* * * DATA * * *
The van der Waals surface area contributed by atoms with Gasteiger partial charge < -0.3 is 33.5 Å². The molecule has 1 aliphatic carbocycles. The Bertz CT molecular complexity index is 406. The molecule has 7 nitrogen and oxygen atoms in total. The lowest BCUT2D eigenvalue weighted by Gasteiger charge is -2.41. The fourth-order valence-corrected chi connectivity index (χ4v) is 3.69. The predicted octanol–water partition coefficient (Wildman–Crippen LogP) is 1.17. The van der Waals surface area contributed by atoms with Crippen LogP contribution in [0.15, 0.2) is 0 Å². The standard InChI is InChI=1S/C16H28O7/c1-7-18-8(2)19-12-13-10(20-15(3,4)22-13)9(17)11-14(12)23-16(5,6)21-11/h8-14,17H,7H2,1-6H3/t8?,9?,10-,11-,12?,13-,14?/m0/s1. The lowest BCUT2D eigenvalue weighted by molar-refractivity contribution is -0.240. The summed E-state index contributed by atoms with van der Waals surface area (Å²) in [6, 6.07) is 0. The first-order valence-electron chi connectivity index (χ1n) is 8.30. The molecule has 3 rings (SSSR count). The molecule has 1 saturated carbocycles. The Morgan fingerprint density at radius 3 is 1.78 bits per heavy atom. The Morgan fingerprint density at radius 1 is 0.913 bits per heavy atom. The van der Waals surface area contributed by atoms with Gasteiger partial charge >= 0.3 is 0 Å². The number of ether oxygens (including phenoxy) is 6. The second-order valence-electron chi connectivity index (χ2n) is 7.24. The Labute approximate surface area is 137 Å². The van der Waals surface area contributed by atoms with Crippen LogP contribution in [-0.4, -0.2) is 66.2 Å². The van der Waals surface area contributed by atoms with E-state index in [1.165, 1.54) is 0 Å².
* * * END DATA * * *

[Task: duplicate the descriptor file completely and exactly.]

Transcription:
The van der Waals surface area contributed by atoms with Gasteiger partial charge < -0.3 is 33.5 Å². The molecule has 1 aliphatic carbocycles. The Bertz CT molecular complexity index is 406. The molecule has 7 nitrogen and oxygen atoms in total. The lowest BCUT2D eigenvalue weighted by Gasteiger charge is -2.41. The fourth-order valence-corrected chi connectivity index (χ4v) is 3.69. The predicted octanol–water partition coefficient (Wildman–Crippen LogP) is 1.17. The van der Waals surface area contributed by atoms with Crippen LogP contribution in [0.15, 0.2) is 0 Å². The standard InChI is InChI=1S/C16H28O7/c1-7-18-8(2)19-12-13-10(20-15(3,4)22-13)9(17)11-14(12)23-16(5,6)21-11/h8-14,17H,7H2,1-6H3/t8?,9?,10-,11-,12?,13-,14?/m0/s1. The lowest BCUT2D eigenvalue weighted by molar-refractivity contribution is -0.240. The summed E-state index contributed by atoms with van der Waals surface area (Å²) in [6, 6.07) is 0. The first-order valence-electron chi connectivity index (χ1n) is 8.30. The molecule has 3 rings (SSSR count). The molecule has 1 saturated carbocycles. The Morgan fingerprint density at radius 3 is 1.78 bits per heavy atom. The Morgan fingerprint density at radius 1 is 0.913 bits per heavy atom. The van der Waals surface area contributed by atoms with Gasteiger partial charge >= 0.3 is 0 Å². The number of ether oxygens (including phenoxy) is 6. The second-order valence-electron chi connectivity index (χ2n) is 7.24. The Labute approximate surface area is 137 Å². The van der Waals surface area contributed by atoms with Crippen LogP contribution in [-0.4, -0.2) is 66.2 Å². The van der Waals surface area contributed by atoms with E-state index in [1.165, 1.54) is 0 Å².